A lot of these practitioners like to take the tail hit on the end of the pipe because they believe if they are in tune with you, they are influencing your 5-MeO-DMT experience. I would say for one, if you’ve had a true 5-MeO release your experience is almost un-influenceable. Music can affect it and touch can bring you back a little bit, but the whole point is for your consciousness to go and for your body to be safe and undisturbed. I actually think the best practitioner is a licensed nurse who can put you in the recovery position. Any practitioner who would actually mess with your body in any way while your consciousness is out surfing the Akashic field, that’s unethical in my opinion. And that’s a common theme among all these practitioners- they all like to get really involved with your experience. So that’s going to be the next major thing I write about: my ideas on the importance of a neutral container.
I love how you put that: the ego being like a muscle, and that if we’re not careful after being torn down it can rebuild stronger. I’ve been trying to find words to describe that for a while, and I think you hit the nail on the head with that one. I think it’s a good thing for any psychonaut to be aware of.
It’s crucial, especially if you want to have a long-term relationship with these substances. You see a lot of young kids thinking they are the answer, you know? I’m actually a little irritated at the moment, the way the whole movement has sort of been swept up by the New Agers and falling back into this kind of cultism. Because there was a moment when Burning Man and psychedelic culture were actually breaking free of that, and heading into a much more William Gibson punk-anarchist kind of reality. That’s still mixed in there, but I feel like we keep getting pulled back into this New Age bullshit. To me, the toad shamans are a classic example of that.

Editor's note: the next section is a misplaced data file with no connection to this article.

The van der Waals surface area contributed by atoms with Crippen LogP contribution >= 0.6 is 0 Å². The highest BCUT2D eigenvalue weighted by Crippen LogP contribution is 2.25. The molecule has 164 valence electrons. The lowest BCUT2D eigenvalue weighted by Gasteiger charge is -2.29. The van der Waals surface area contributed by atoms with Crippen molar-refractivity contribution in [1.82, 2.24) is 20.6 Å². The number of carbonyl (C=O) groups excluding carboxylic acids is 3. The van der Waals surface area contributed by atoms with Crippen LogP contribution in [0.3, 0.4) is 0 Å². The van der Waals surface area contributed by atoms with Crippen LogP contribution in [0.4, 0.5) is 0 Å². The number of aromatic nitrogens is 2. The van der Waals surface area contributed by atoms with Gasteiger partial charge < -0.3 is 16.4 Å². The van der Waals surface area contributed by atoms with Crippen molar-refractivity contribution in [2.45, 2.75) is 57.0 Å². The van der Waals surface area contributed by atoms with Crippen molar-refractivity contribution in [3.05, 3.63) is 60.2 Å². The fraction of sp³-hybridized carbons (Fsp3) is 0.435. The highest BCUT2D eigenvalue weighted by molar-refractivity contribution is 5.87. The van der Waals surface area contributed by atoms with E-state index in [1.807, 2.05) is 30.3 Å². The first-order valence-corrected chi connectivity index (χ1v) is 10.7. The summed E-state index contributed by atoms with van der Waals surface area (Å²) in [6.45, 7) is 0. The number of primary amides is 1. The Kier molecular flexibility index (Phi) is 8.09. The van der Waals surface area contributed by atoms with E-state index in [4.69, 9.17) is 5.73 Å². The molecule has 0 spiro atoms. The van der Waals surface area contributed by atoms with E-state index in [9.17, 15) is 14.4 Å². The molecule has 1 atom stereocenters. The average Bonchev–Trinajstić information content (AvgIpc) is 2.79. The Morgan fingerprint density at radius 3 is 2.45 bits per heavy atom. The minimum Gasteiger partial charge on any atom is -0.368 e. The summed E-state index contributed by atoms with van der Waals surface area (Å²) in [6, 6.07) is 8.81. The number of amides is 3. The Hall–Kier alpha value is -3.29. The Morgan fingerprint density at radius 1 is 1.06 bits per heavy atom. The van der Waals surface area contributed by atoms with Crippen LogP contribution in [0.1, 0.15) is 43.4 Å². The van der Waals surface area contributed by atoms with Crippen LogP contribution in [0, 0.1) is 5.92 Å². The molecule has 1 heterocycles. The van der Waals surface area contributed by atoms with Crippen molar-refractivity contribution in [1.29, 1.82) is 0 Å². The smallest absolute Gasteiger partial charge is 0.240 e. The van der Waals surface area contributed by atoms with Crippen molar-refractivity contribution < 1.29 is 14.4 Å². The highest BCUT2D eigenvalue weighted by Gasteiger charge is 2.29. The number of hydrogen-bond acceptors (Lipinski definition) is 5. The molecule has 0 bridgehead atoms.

I was actually thinking about it today, and part of the issue is that newcomers are looking for someone to make them feel safe and to protect and enhance their experience. An experienced psychonaut kind of recognizes that he is in control of his own destiny, and the other people in the experience just need to be respecting that experience. So I think there is a very different expectation between these two approaches.
It’s also been very interesting seeing many of these practitioners poo-pooing Michael Pollan’s negative 5-MeO experience which he writes about in his new book. If you don’t have a respect for the “hell” portion of where 5-Meo-DMT can take you, you shouldn’t be giving it to people. You’ve got to understand that the low is just as low as the high is high, and that’s part of your responsibility as a practitioner. I see a total disregard for that.
You’re so right. That “New Age BS” is a kind of spiritual bypass where people are just trying to manifest good things without respecting the shadow work, emphasizing heaven and pretending hell doesn’t exist. It’s not just “To soar angelic, take a pinch of psychedelic.” It’s “To fathom hell or soar angelic…”